The pull to detach from the grid and move into a remote eco-cabin somewhere in the Alaskan wilderness is strong—but then again, so is the impulse of outfitting a vehicle to take your life on the road and into the heart of North America’s sprawling national parks. With the rise of off-grid and nomadic counter-culture comes the decision between mobility and comfortable functionality—but why chose? Having your cake and eating it too may be expensive, but then again, so is a mortgage.
These are the 7 greatest expedition vehicles to take your life off-grid and on the road for good:
1. Sleek, functional—but somehow you already know the only way you’ll be able to afford this is if you steal the keys from Donald Trump’s dead corpse in the wake of a zombie apocalypse.
2. Apparently, the inventor of the KiraVan designed the vehicle for his daughter, catering to the safety and functional needs of a child—like guiding a 51,000 pound war-machine through the arctic tundra while watching Gangs of New York on a solar-powered flat screen.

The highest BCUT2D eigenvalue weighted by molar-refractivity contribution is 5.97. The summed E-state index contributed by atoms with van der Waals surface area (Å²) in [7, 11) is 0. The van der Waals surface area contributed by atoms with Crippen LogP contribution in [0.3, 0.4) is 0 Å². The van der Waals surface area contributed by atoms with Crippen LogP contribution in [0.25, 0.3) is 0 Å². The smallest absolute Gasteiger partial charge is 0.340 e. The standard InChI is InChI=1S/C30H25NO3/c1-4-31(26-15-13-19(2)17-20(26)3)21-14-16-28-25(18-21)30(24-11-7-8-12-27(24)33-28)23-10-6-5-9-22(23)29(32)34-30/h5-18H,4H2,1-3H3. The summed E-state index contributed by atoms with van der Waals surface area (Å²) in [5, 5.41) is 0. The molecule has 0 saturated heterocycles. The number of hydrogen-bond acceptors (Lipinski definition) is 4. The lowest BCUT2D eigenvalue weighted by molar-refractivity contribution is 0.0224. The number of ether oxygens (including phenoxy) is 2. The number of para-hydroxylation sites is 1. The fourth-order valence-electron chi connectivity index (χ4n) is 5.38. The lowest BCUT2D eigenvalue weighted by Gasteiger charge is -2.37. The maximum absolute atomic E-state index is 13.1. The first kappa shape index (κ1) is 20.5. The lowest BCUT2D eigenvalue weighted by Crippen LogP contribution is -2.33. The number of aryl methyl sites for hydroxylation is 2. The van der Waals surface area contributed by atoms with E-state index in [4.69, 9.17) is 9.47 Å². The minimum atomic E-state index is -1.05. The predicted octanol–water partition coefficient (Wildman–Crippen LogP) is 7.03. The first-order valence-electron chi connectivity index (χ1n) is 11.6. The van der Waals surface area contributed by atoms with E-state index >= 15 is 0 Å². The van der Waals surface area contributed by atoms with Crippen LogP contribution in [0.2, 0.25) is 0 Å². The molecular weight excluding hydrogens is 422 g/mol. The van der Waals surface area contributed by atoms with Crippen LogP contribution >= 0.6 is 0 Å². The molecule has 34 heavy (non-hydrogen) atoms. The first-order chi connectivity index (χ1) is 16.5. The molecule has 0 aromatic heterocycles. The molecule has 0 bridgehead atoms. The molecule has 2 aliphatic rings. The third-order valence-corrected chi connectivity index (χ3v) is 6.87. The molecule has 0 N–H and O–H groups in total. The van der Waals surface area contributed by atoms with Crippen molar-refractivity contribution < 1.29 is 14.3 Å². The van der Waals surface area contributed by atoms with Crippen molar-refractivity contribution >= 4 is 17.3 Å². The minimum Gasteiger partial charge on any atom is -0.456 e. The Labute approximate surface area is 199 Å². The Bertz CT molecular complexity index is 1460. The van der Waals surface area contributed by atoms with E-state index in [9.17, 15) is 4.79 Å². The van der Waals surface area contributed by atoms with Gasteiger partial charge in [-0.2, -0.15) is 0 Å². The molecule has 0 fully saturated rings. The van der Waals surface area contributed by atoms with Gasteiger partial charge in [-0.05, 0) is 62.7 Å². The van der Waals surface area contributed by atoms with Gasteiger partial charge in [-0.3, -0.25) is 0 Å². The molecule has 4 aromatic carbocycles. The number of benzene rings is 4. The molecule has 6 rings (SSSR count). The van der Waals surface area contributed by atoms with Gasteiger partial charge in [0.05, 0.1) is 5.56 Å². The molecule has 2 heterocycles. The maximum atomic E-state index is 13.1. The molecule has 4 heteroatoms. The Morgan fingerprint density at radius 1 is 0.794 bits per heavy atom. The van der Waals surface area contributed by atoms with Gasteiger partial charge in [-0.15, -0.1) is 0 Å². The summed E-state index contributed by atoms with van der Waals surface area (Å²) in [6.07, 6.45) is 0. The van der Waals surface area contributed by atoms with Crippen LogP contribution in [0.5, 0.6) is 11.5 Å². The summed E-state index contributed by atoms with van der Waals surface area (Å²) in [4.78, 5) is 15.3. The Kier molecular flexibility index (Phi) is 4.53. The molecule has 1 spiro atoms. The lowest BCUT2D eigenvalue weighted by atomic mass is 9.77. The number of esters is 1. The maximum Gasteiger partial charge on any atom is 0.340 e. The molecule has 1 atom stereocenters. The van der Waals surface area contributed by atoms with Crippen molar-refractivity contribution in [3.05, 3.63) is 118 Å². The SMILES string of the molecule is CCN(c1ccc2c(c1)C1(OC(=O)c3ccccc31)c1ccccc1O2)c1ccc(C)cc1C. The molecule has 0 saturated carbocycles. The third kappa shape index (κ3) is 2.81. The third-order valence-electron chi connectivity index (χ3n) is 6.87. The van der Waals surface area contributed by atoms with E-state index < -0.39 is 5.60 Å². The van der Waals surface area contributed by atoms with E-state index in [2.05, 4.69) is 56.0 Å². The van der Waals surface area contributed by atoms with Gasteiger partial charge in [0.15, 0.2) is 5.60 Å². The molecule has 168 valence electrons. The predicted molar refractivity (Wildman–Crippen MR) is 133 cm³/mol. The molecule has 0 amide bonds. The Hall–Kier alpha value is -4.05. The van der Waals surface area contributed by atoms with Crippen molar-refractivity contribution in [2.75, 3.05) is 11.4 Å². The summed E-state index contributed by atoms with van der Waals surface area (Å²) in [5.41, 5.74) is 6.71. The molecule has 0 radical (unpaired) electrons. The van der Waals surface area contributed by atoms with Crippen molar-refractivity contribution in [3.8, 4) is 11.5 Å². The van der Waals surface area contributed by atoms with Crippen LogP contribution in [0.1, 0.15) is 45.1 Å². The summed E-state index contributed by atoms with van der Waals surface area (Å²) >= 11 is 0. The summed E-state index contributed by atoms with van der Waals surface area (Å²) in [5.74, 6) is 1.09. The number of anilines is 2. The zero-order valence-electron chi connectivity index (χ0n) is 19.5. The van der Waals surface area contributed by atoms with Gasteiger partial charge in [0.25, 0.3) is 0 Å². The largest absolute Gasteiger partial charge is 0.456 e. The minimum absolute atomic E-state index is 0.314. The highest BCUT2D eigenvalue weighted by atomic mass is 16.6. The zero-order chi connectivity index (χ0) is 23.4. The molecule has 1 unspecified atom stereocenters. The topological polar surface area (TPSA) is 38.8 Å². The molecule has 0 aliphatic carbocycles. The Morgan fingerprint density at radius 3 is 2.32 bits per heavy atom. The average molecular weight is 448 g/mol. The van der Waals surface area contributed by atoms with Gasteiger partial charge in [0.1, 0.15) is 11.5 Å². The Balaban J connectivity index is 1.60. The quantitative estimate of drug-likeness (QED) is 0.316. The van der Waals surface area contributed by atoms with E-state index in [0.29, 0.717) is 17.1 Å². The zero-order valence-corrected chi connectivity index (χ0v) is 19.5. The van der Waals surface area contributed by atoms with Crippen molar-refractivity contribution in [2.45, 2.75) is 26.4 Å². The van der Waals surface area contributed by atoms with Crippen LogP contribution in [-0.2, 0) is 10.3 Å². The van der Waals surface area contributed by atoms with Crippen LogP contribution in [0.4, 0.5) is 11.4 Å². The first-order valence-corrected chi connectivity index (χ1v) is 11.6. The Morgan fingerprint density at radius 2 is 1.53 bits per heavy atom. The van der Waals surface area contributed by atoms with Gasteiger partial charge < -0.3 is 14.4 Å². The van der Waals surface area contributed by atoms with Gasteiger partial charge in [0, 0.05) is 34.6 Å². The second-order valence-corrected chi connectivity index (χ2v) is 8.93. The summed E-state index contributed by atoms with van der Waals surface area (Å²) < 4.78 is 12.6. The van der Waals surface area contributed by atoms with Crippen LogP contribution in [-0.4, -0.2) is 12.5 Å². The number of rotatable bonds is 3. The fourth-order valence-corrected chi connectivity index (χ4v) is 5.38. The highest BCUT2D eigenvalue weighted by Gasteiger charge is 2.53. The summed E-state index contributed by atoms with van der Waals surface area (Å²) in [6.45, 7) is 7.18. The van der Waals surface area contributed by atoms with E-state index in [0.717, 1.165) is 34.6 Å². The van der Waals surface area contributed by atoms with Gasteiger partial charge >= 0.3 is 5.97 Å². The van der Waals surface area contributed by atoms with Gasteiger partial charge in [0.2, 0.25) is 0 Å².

3. The EarthRoamer is entirely self sufficient, so if you’re stupidly rich but too stupid to just buy land, you can live off-grid in the outskirts of America’s national parks.
4. Do you dream of one day leaving it all behind? Packing your bags, and just starting fresh? With the Unicat, you can fulfill your dream of being America’s most powerful gypsy oil baron and pawn illegal gasoline from the 300-gallon fuel tank of this rolling brick shit-house.
5. Ever wanted to be a garbage-truck driver? Have $150,000 that you’re just itching to spend on driving a modified garbage-truck vehicle? Then holy shit have I got something to show you.
6. Just in case you want to drive a giant sundial on wheels that costs 3 million fucking dollars.
7. This is some serious two roads diverged in a yellow wood shit. Unfortunately, this $175,000 road requires you take out a mortgage on it. Luckily it allows you to go off-grid for months at a time—and the bank can’t reclaim what it can’t find.
All images sourced from: gearjunkie.com.
This article originally appeared on The Plaid Zebra and is republished here with permission.